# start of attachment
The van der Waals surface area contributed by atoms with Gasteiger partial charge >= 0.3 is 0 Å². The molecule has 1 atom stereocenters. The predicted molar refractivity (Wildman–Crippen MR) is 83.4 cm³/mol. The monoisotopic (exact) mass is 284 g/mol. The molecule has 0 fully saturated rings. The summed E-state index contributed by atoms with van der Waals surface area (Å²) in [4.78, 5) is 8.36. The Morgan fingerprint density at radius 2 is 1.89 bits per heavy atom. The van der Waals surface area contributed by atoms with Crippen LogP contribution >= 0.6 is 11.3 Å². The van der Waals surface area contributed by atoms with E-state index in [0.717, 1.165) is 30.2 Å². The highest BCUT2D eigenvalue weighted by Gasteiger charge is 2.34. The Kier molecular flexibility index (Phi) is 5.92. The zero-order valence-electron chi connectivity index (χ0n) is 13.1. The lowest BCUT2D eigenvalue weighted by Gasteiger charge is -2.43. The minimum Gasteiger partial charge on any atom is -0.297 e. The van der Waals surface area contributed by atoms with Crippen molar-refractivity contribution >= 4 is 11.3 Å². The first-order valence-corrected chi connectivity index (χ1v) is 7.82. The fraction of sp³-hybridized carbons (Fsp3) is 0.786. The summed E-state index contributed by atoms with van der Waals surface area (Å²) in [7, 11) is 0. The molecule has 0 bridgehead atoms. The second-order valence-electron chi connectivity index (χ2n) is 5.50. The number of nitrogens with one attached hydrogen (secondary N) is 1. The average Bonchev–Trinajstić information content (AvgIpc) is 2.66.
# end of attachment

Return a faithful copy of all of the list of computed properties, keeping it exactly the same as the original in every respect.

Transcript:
The van der Waals surface area contributed by atoms with Gasteiger partial charge >= 0.3 is 0 Å². The molecule has 1 atom stereocenters. The predicted molar refractivity (Wildman–Crippen MR) is 83.4 cm³/mol. The monoisotopic (exact) mass is 284 g/mol. The molecule has 0 fully saturated rings. The summed E-state index contributed by atoms with van der Waals surface area (Å²) in [4.78, 5) is 8.36. The Morgan fingerprint density at radius 2 is 1.89 bits per heavy atom. The van der Waals surface area contributed by atoms with Crippen LogP contribution >= 0.6 is 11.3 Å². The van der Waals surface area contributed by atoms with E-state index in [0.717, 1.165) is 30.2 Å². The highest BCUT2D eigenvalue weighted by Gasteiger charge is 2.34. The Kier molecular flexibility index (Phi) is 5.92. The zero-order valence-electron chi connectivity index (χ0n) is 13.1. The lowest BCUT2D eigenvalue weighted by Gasteiger charge is -2.43. The minimum Gasteiger partial charge on any atom is -0.297 e. The van der Waals surface area contributed by atoms with Crippen molar-refractivity contribution >= 4 is 11.3 Å². The first-order valence-corrected chi connectivity index (χ1v) is 7.82. The fraction of sp³-hybridized carbons (Fsp3) is 0.786. The summed E-state index contributed by atoms with van der Waals surface area (Å²) in [7, 11) is 0. The molecule has 0 bridgehead atoms. The second-order valence-electron chi connectivity index (χ2n) is 5.50. The number of nitrogens with one attached hydrogen (secondary N) is 1. The average Bonchev–Trinajstić information content (AvgIpc) is 2.66.